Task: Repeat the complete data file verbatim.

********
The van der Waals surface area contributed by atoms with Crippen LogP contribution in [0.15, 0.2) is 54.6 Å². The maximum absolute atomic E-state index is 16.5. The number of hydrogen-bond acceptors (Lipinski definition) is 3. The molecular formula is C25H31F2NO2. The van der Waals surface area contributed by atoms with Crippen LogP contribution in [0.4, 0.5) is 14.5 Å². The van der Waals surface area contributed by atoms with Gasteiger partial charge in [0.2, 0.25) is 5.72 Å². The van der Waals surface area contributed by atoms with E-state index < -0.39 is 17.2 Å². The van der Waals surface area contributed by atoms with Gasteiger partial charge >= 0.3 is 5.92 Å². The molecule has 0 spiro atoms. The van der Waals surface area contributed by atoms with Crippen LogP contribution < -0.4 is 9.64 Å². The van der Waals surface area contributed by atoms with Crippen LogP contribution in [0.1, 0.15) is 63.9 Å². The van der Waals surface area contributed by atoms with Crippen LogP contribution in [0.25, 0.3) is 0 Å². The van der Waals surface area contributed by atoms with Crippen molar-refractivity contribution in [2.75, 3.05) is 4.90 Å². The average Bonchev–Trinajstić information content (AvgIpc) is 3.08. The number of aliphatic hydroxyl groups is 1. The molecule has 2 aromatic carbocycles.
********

The van der Waals surface area contributed by atoms with Crippen LogP contribution in [0.15, 0.2) is 54.6 Å². The maximum absolute atomic E-state index is 16.5. The number of hydrogen-bond acceptors (Lipinski definition) is 3. The molecular formula is C25H31F2NO2. The van der Waals surface area contributed by atoms with Crippen LogP contribution in [0.4, 0.5) is 14.5 Å². The van der Waals surface area contributed by atoms with Gasteiger partial charge in [0.2, 0.25) is 5.72 Å². The van der Waals surface area contributed by atoms with E-state index < -0.39 is 17.2 Å². The van der Waals surface area contributed by atoms with Gasteiger partial charge >= 0.3 is 5.92 Å². The molecule has 0 spiro atoms. The van der Waals surface area contributed by atoms with Crippen LogP contribution < -0.4 is 9.64 Å². The van der Waals surface area contributed by atoms with Crippen LogP contribution in [0.1, 0.15) is 63.9 Å². The van der Waals surface area contributed by atoms with Crippen LogP contribution in [0.25, 0.3) is 0 Å². The van der Waals surface area contributed by atoms with Crippen molar-refractivity contribution in [2.75, 3.05) is 4.90 Å². The average Bonchev–Trinajstić information content (AvgIpc) is 3.08. The number of aliphatic hydroxyl groups is 1. The molecule has 2 aromatic carbocycles.